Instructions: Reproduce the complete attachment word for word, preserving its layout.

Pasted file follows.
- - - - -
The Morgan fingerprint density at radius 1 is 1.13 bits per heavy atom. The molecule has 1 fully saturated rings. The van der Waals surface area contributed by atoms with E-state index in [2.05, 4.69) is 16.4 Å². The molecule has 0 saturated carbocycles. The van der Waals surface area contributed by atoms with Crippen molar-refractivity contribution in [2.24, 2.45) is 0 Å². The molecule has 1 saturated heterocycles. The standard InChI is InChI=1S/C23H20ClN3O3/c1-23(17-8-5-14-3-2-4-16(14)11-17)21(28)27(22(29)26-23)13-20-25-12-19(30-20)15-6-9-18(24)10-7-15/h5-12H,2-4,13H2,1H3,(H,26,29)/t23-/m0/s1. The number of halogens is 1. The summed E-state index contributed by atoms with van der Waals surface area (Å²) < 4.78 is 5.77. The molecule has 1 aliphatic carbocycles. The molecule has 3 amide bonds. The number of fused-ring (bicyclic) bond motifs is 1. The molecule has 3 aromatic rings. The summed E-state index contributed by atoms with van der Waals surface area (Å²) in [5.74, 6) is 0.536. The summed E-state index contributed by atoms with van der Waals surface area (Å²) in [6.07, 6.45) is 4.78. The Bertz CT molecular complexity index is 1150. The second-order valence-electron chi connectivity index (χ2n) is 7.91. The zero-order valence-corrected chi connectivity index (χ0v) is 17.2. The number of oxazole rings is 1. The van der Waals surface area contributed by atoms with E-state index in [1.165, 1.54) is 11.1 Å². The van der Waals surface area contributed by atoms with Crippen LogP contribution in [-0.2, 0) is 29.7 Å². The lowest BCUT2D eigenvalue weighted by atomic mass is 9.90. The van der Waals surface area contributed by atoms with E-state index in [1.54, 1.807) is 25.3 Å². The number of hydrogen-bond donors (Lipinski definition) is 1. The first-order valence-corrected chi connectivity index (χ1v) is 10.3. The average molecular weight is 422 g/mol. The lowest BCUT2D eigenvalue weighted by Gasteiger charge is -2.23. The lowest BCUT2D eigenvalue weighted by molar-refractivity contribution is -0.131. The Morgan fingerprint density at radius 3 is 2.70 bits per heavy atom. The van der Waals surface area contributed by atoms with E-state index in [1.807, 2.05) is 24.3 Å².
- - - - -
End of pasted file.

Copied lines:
The Morgan fingerprint density at radius 1 is 1.13 bits per heavy atom. The molecule has 1 fully saturated rings. The van der Waals surface area contributed by atoms with E-state index in [2.05, 4.69) is 16.4 Å². The molecule has 0 saturated carbocycles. The van der Waals surface area contributed by atoms with Crippen molar-refractivity contribution in [2.24, 2.45) is 0 Å². The molecule has 1 saturated heterocycles. The standard InChI is InChI=1S/C23H20ClN3O3/c1-23(17-8-5-14-3-2-4-16(14)11-17)21(28)27(22(29)26-23)13-20-25-12-19(30-20)15-6-9-18(24)10-7-15/h5-12H,2-4,13H2,1H3,(H,26,29)/t23-/m0/s1. The number of halogens is 1. The summed E-state index contributed by atoms with van der Waals surface area (Å²) < 4.78 is 5.77. The molecule has 1 aliphatic carbocycles. The molecule has 3 amide bonds. The number of fused-ring (bicyclic) bond motifs is 1. The molecule has 3 aromatic rings. The summed E-state index contributed by atoms with van der Waals surface area (Å²) in [5.74, 6) is 0.536. The summed E-state index contributed by atoms with van der Waals surface area (Å²) in [6.07, 6.45) is 4.78. The Bertz CT molecular complexity index is 1150. The second-order valence-electron chi connectivity index (χ2n) is 7.91. The zero-order valence-corrected chi connectivity index (χ0v) is 17.2. The number of oxazole rings is 1. The van der Waals surface area contributed by atoms with E-state index in [1.165, 1.54) is 11.1 Å². The van der Waals surface area contributed by atoms with Crippen LogP contribution in [-0.2, 0) is 29.7 Å². The lowest BCUT2D eigenvalue weighted by atomic mass is 9.90. The van der Waals surface area contributed by atoms with E-state index in [1.54, 1.807) is 25.3 Å². The number of hydrogen-bond donors (Lipinski definition) is 1. The first-order valence-corrected chi connectivity index (χ1v) is 10.3. The average molecular weight is 422 g/mol. The lowest BCUT2D eigenvalue weighted by Gasteiger charge is -2.23. The lowest BCUT2D eigenvalue weighted by molar-refractivity contribution is -0.131. The Morgan fingerprint density at radius 3 is 2.70 bits per heavy atom. The van der Waals surface area contributed by atoms with E-state index in [1.807, 2.05) is 24.3 Å².